Updated on May 1, 2017 by Alan Sharp-Paul
Designing and building a race car using the typical lifecycle process used within an Enterprise IT department. Sounds like a good idea, no? No. It's a terrible idea, but it's fun to paint a picture of how it may work out to illustrate what goes wrong today in so many Enterprises. For this exercise I'm going to assume that there are four main groups. The design team (analogous to IT Architects), the manufacturing team (development), the safety team (security) and the mechanics (operations). Here is how things may turn out.
A request has come in for a new race car and, after approval, goes straight to the design team. The design team gets to work on a design for the greatest race car that the company has ever produced. They work diligently, applying industry best practices and current design philosophies. Whilst most, if not all, worked in manufacturing or safety and even as mechanics, for the most part, they eschew more pragmatic concerns in the favor of ensuring that their design is a vision of perfection. They review amongst themselves and package the design for manufacturing in what they feel is the most appropriate format, Word and Visio. Their job done, the design team moves on to the next project the second that this design leaves their outbox.
The manufacturing team, barely functioning after shipping the last car a couple of nights prior, comes in to work to find the pristine new design in their email. The cursing begins before anyone has even opened the file. Things only get worse once it's opened. "Fantasy", "optimistic", "detached from reality" are some of the descriptions being kicked around. "Crap" is the most common. Undeterred they begin digesting it, tearing it down and putting it back together so they can actually get things done in the ludicrously short timeframe that they've been lumped with.
Functional concerns and high level performance benchmarks are their focus. The main characteristics of the car that they know management will be focused on: the car's top speed, its acceleration and the headline grabbers. Other elements get less attention. Safety and maintainability are two of the critical ones as they aren't as visible at the completion of the manufacturing process. Remember, we're running this like an IT project.
OK. The car is built. It doesn't look much like the one originally designed but manufacturing hit their deadline. With the car poised to be used in anger, the safety team finally gets a chance to give their input. The result isn't pretty. The list of safety issues is long and the budget and time constraints mean that mitigation, rather than resolution, is the order of the day. Whilst a car can't be released until all major safety issues are resolved, the word gets around that some issues were downgraded with questionable justification.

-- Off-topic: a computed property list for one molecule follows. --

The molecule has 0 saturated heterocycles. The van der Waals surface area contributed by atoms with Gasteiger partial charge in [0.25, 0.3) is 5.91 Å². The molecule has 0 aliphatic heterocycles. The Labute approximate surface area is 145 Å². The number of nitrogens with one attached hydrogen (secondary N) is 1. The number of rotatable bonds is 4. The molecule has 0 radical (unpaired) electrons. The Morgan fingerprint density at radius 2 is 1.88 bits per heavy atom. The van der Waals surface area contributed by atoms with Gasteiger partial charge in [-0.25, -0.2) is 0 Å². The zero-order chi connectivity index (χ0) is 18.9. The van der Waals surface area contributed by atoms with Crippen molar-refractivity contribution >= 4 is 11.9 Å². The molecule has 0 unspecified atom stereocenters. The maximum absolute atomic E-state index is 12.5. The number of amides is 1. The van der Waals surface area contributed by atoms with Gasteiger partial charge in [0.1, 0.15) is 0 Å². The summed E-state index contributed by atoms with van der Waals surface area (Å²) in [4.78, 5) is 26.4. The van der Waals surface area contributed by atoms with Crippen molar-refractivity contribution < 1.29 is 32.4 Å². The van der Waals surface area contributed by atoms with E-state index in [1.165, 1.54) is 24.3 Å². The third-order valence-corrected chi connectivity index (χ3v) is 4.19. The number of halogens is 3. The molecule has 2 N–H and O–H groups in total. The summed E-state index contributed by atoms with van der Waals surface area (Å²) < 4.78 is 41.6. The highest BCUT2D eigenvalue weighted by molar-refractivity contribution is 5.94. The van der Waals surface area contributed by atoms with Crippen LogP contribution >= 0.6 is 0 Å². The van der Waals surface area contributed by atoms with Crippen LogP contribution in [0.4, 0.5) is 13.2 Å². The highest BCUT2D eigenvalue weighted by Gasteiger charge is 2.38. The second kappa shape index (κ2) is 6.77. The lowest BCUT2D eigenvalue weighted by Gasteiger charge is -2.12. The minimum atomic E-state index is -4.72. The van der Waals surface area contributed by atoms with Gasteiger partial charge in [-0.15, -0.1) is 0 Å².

OK, by this stage of the development, the car is somewhat of a joke. Everyone is laughing. Well, besides the mechanics and drivers of course. The car is turned over to them and the rosy picture that's been painted publicly soon fades. It handles like a dog. It breaks down constantly. The drivers nickname it the flying coffin. As scandalous at it all seems though, it's really par for the course. Management has already declared success and moved on. No one who counts will notice unless someone really dies. The mechanics have a list of recommendations they'd love implemented but they are told to shelve it and make do with workarounds.
OK, as gross a simplification as the above was the lessons remain. Collaboration between teams within Enterprise IT is still a major problem. Agile is making progress but, its success is usually restricted to functional requirements. The attention that the DevOps movement has garnered means that improvements are being made in relations between developers and operations staff. Does this extend to improved collaboration with other areas such as architecture and security? Not so much.
You can't always get teams to play nicely together. You can get them to document their requirements though. One element of IT that spans all these areas is configuration. When non-functional requirements such as security and performance can be captured in the form of configurations, you have something to work with. When these requirements are made executable, they become portable and enforceable so you can ensure a development process that can be constantly validated against other team's requirements. Not one that is hit by them retrospectively when, in many cases, it is too late to make changes.
Misconfigurations are an internal problem that emanate from within the IT infrastructure of any enterprise; no hacker is necessary for massive damage to occur to digital systems and stored data. And the problem is pervasive, with Gartner estimating anywhere from 70% to 99% of data breaches result not from external, concerted attacks, but from internal misconfiguration of the affected IT systems.